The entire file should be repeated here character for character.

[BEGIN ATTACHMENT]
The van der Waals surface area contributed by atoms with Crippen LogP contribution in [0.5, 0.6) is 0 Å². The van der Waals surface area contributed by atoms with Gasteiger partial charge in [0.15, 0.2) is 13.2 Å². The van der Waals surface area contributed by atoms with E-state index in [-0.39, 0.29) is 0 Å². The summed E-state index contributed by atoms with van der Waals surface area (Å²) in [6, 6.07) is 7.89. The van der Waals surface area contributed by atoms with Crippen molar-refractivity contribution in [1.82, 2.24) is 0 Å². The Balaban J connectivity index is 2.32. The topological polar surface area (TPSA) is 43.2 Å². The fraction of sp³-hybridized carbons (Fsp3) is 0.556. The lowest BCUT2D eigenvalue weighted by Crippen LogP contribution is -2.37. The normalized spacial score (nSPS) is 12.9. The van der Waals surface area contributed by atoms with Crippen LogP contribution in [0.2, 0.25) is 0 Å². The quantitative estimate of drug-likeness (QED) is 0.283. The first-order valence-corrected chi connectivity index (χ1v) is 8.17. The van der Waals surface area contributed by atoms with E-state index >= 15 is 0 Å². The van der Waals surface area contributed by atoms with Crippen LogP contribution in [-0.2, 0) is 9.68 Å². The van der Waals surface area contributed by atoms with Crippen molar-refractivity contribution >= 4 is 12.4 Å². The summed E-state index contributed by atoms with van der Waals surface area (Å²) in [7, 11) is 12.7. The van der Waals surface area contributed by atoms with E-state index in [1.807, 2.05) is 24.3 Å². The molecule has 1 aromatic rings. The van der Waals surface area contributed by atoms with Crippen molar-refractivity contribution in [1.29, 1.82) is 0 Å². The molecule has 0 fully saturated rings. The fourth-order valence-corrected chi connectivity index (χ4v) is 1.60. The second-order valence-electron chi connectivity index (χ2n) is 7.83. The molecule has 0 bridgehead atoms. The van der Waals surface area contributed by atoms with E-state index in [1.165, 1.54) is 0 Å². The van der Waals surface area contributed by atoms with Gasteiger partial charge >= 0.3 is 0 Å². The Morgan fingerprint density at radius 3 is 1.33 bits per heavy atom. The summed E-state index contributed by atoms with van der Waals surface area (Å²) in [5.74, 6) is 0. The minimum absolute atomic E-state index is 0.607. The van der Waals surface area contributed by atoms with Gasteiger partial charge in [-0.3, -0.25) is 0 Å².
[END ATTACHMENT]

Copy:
The van der Waals surface area contributed by atoms with Crippen LogP contribution in [0.5, 0.6) is 0 Å². The van der Waals surface area contributed by atoms with Gasteiger partial charge in [0.15, 0.2) is 13.2 Å². The van der Waals surface area contributed by atoms with E-state index in [-0.39, 0.29) is 0 Å². The summed E-state index contributed by atoms with van der Waals surface area (Å²) in [6, 6.07) is 7.89. The van der Waals surface area contributed by atoms with Crippen molar-refractivity contribution in [1.82, 2.24) is 0 Å². The Balaban J connectivity index is 2.32. The topological polar surface area (TPSA) is 43.2 Å². The fraction of sp³-hybridized carbons (Fsp3) is 0.556. The lowest BCUT2D eigenvalue weighted by Crippen LogP contribution is -2.37. The normalized spacial score (nSPS) is 12.9. The van der Waals surface area contributed by atoms with Crippen LogP contribution in [0.2, 0.25) is 0 Å². The quantitative estimate of drug-likeness (QED) is 0.283. The first-order valence-corrected chi connectivity index (χ1v) is 8.17. The van der Waals surface area contributed by atoms with E-state index >= 15 is 0 Å². The van der Waals surface area contributed by atoms with Crippen LogP contribution in [-0.2, 0) is 9.68 Å². The van der Waals surface area contributed by atoms with Crippen molar-refractivity contribution >= 4 is 12.4 Å². The summed E-state index contributed by atoms with van der Waals surface area (Å²) in [7, 11) is 12.7. The van der Waals surface area contributed by atoms with E-state index in [1.807, 2.05) is 24.3 Å². The molecule has 1 aromatic rings. The van der Waals surface area contributed by atoms with Crippen molar-refractivity contribution in [1.29, 1.82) is 0 Å². The molecule has 0 fully saturated rings. The fourth-order valence-corrected chi connectivity index (χ4v) is 1.60. The second-order valence-electron chi connectivity index (χ2n) is 7.83. The molecule has 0 bridgehead atoms. The van der Waals surface area contributed by atoms with E-state index in [1.165, 1.54) is 0 Å². The van der Waals surface area contributed by atoms with Gasteiger partial charge >= 0.3 is 0 Å². The Morgan fingerprint density at radius 3 is 1.33 bits per heavy atom. The summed E-state index contributed by atoms with van der Waals surface area (Å²) in [5.74, 6) is 0. The minimum absolute atomic E-state index is 0.607. The van der Waals surface area contributed by atoms with Gasteiger partial charge in [-0.3, -0.25) is 0 Å².